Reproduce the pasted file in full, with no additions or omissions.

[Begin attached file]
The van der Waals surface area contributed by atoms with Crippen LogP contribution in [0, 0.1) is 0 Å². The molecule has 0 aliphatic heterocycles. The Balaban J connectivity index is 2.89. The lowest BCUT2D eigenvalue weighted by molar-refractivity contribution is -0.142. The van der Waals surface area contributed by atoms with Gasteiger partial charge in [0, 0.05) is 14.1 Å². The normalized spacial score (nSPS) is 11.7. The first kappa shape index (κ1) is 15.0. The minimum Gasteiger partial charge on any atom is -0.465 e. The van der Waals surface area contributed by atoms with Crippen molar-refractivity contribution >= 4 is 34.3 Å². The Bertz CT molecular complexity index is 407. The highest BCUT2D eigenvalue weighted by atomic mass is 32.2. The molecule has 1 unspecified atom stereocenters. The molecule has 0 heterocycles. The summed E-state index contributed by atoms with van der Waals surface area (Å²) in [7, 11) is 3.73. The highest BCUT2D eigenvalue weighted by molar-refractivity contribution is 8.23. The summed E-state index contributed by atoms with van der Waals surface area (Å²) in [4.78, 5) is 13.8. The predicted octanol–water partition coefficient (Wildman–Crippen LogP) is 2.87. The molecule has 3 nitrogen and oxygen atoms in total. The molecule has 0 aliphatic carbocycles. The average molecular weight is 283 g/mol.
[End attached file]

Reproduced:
The van der Waals surface area contributed by atoms with Crippen LogP contribution in [0, 0.1) is 0 Å². The molecule has 0 aliphatic heterocycles. The Balaban J connectivity index is 2.89. The lowest BCUT2D eigenvalue weighted by molar-refractivity contribution is -0.142. The van der Waals surface area contributed by atoms with Gasteiger partial charge in [0, 0.05) is 14.1 Å². The normalized spacial score (nSPS) is 11.7. The first kappa shape index (κ1) is 15.0. The minimum Gasteiger partial charge on any atom is -0.465 e. The van der Waals surface area contributed by atoms with Crippen molar-refractivity contribution >= 4 is 34.3 Å². The Bertz CT molecular complexity index is 407. The highest BCUT2D eigenvalue weighted by atomic mass is 32.2. The molecule has 1 unspecified atom stereocenters. The molecule has 0 heterocycles. The summed E-state index contributed by atoms with van der Waals surface area (Å²) in [7, 11) is 3.73. The highest BCUT2D eigenvalue weighted by molar-refractivity contribution is 8.23. The summed E-state index contributed by atoms with van der Waals surface area (Å²) in [4.78, 5) is 13.8. The predicted octanol–water partition coefficient (Wildman–Crippen LogP) is 2.87. The molecule has 3 nitrogen and oxygen atoms in total. The molecule has 0 aliphatic carbocycles. The average molecular weight is 283 g/mol.